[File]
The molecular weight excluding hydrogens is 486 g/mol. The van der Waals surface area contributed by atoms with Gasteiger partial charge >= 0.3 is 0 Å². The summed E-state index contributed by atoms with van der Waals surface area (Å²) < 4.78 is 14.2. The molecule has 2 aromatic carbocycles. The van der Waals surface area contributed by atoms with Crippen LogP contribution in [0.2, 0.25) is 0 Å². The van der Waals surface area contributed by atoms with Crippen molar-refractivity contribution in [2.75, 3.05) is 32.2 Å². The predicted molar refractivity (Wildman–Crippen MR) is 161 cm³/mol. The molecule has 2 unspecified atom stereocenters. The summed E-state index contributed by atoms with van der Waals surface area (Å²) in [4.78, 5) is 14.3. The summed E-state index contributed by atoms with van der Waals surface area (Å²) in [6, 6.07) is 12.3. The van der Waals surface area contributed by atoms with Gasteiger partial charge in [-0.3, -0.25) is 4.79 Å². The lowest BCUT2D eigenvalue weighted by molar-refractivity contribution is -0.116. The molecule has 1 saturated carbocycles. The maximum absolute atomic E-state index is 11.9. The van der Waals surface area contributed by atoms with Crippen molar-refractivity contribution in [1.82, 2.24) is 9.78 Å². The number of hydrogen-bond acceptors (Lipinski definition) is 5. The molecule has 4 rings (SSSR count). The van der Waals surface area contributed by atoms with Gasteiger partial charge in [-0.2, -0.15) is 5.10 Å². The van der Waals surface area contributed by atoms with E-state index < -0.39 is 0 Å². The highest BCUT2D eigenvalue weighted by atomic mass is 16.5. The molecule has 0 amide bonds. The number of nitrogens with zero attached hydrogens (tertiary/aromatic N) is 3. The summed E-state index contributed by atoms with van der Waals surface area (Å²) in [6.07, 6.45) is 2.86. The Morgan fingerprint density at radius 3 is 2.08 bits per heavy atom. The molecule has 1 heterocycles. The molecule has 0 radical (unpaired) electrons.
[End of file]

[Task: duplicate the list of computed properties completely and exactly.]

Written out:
The molecular weight excluding hydrogens is 486 g/mol. The van der Waals surface area contributed by atoms with Gasteiger partial charge >= 0.3 is 0 Å². The summed E-state index contributed by atoms with van der Waals surface area (Å²) < 4.78 is 14.2. The molecule has 2 aromatic carbocycles. The van der Waals surface area contributed by atoms with Crippen LogP contribution in [0.2, 0.25) is 0 Å². The van der Waals surface area contributed by atoms with Crippen molar-refractivity contribution in [2.75, 3.05) is 32.2 Å². The predicted molar refractivity (Wildman–Crippen MR) is 161 cm³/mol. The molecule has 2 unspecified atom stereocenters. The summed E-state index contributed by atoms with van der Waals surface area (Å²) in [4.78, 5) is 14.3. The summed E-state index contributed by atoms with van der Waals surface area (Å²) in [6, 6.07) is 12.3. The van der Waals surface area contributed by atoms with Gasteiger partial charge in [-0.3, -0.25) is 4.79 Å². The lowest BCUT2D eigenvalue weighted by molar-refractivity contribution is -0.116. The molecule has 1 saturated carbocycles. The maximum absolute atomic E-state index is 11.9. The van der Waals surface area contributed by atoms with Crippen molar-refractivity contribution in [1.82, 2.24) is 9.78 Å². The number of hydrogen-bond acceptors (Lipinski definition) is 5. The molecule has 4 rings (SSSR count). The van der Waals surface area contributed by atoms with Gasteiger partial charge in [-0.2, -0.15) is 5.10 Å². The van der Waals surface area contributed by atoms with E-state index < -0.39 is 0 Å². The highest BCUT2D eigenvalue weighted by atomic mass is 16.5. The molecule has 0 amide bonds. The number of nitrogens with zero attached hydrogens (tertiary/aromatic N) is 3. The summed E-state index contributed by atoms with van der Waals surface area (Å²) in [6.07, 6.45) is 2.86. The Morgan fingerprint density at radius 3 is 2.08 bits per heavy atom. The molecule has 1 heterocycles. The molecule has 0 radical (unpaired) electrons.